August 31, 2008

Ice Cream for Dinner

Do not call Child Protective Services. Let me preface this blog by saying that our kids generally eat a nutritious, balanced diet. We do not do this often. So think what you may, but it was indeed, ice cream for dinner.

To celebrate the last day of summer break, we launched a new tradition. I prepped the kids all day long about the importance of eating their entire dinner that night without complaining. Translated to them it means: dinner is really gross and mom is going to make us eat it no matter what. So they walked into the kitchen to find "dinner" spread across the table in the form of an ice cream smorgasbord. The look on their faces was priceless, especially Lance's where every expression is amplified due to his thick lenses:)

Eva loaded up on toppings-

While Sadie just loaded up period.

Lance can tie the stem in a knot using only his tongue (jk),

And Bridger enjoyed a good brain freeze. He actually screams for the spoon to be fed to him faster. Ice cream is one of the three foods he eats so it was fun to have him sharing the actual dinner that night.

We all loaded up, and looking at the gooey remains spread all over the table afterwards, I was quite proud of myself for how nutritious I think the meal ended up being. We covered every food group in the pyramid!

Dairy group = ice cream and whipped cream
Bread and cereal group = waffle bowls
Protein/Meat group = chopped peanuts
Fruit group = maraschino cherries
Vegetable group = the green sprinkles from the rainbow sprinkle mix? ? ?

August 27, 2008

I Fought the Law[ndry] and the Law[ndry] [didn't] Won

We now pause this regularly scheduled blog for a special announcement:

At this very moment every single piece of laundry is completely washed, dried and put away in my house. We are talking fresh towels in every bathroom, every bed striped and remade, every sock MaTChed, even the clothes that were on the kids' backs just hours ago are already cleaned and back in their drawers! This is no small task considering our magically replenishing laundry piles around here. But I just had to blog this amazing moment, as it probably will never happen again.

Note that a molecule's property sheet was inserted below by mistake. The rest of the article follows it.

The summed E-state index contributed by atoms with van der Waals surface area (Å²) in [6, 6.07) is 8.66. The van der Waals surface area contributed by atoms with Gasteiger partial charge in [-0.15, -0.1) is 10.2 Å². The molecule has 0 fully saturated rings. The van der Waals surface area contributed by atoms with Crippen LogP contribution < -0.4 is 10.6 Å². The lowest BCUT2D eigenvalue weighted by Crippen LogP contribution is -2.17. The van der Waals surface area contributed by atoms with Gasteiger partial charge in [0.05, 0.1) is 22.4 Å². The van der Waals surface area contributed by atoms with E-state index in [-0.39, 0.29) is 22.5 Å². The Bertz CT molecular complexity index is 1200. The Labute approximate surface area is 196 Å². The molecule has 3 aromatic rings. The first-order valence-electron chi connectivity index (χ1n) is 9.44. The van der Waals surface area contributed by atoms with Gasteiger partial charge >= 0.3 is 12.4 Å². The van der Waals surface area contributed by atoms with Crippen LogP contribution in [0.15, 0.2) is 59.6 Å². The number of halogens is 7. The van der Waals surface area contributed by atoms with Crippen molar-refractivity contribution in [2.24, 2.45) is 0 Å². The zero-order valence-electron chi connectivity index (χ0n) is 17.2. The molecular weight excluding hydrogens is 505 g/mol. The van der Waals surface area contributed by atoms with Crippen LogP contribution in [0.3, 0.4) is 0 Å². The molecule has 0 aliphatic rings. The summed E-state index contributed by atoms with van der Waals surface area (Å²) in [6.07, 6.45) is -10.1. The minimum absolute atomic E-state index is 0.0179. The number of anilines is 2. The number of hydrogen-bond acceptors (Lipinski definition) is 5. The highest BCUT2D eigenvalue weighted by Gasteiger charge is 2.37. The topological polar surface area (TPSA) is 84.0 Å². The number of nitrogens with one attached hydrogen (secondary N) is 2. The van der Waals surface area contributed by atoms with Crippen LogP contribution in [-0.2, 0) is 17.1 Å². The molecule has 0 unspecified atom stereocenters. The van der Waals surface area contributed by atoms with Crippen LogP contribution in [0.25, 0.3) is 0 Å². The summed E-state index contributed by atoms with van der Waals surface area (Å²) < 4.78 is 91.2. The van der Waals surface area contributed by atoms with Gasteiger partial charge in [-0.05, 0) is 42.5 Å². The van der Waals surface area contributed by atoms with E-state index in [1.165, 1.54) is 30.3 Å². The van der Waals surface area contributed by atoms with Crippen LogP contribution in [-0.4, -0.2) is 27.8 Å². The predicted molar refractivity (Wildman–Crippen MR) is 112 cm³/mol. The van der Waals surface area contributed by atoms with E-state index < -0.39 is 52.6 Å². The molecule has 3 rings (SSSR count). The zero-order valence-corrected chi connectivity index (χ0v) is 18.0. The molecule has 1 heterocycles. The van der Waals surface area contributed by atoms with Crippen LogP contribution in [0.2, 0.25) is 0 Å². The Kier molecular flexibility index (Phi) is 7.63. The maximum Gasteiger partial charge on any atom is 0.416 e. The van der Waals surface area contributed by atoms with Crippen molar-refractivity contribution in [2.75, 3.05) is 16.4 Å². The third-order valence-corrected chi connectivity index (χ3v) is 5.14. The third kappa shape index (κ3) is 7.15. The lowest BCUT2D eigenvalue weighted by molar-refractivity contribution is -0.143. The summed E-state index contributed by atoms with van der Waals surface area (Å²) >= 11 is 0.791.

August 25, 2008

TuTu's for Two

They are exactly 18 months (to the hour) apart. They wear the same size clothes, they even wear the same size shoes. They debate and negotiate over who gets to wear what bow and the sparkly shoes (that I will only buy one pair of and curse Target for coming out with a new variation of glitter shoes each year).

Most recently something has happened between them that has been so fun to watch. They have become sisters. Not the kind of sister that happens to share a room with you, but the magical connection that sisterhood can bring where they are beloved playmates and have an unspoken language between them that makes them giggle just when one gives another a certain look. They look out for each other, are proud of each other, and admire one another for their respective strengths.

I thought when Sadie was born how much easier having the second daughter would be. Being the same size, when I find a great sale I just pick up two of the item. They play with the same types of toys which makes Christmas shopping so much easier. When it comes to activities, I register them for the same class and only have to drive one place -- right? Wrong.

That is what I discovered during the ballet class where I took the picture posted above. As similar as they are in age and size, they are polar opposites when it comes to personalities. I watched Eva in the class with her petite frame and beyond-my-gene-pool-level of grace. Then I watched Sadie. Granted, she is only three and will grow in grace (hopefully), but her feelings about the class were much different. She was frustrated to tears at one point watching Eva do something she couldn't. I realized that her "thing" was not going to be Eva's "thing", and that I needed to make sure that each sister was firmly planted in their own "things" to avoid the competition that could be breed otherwise.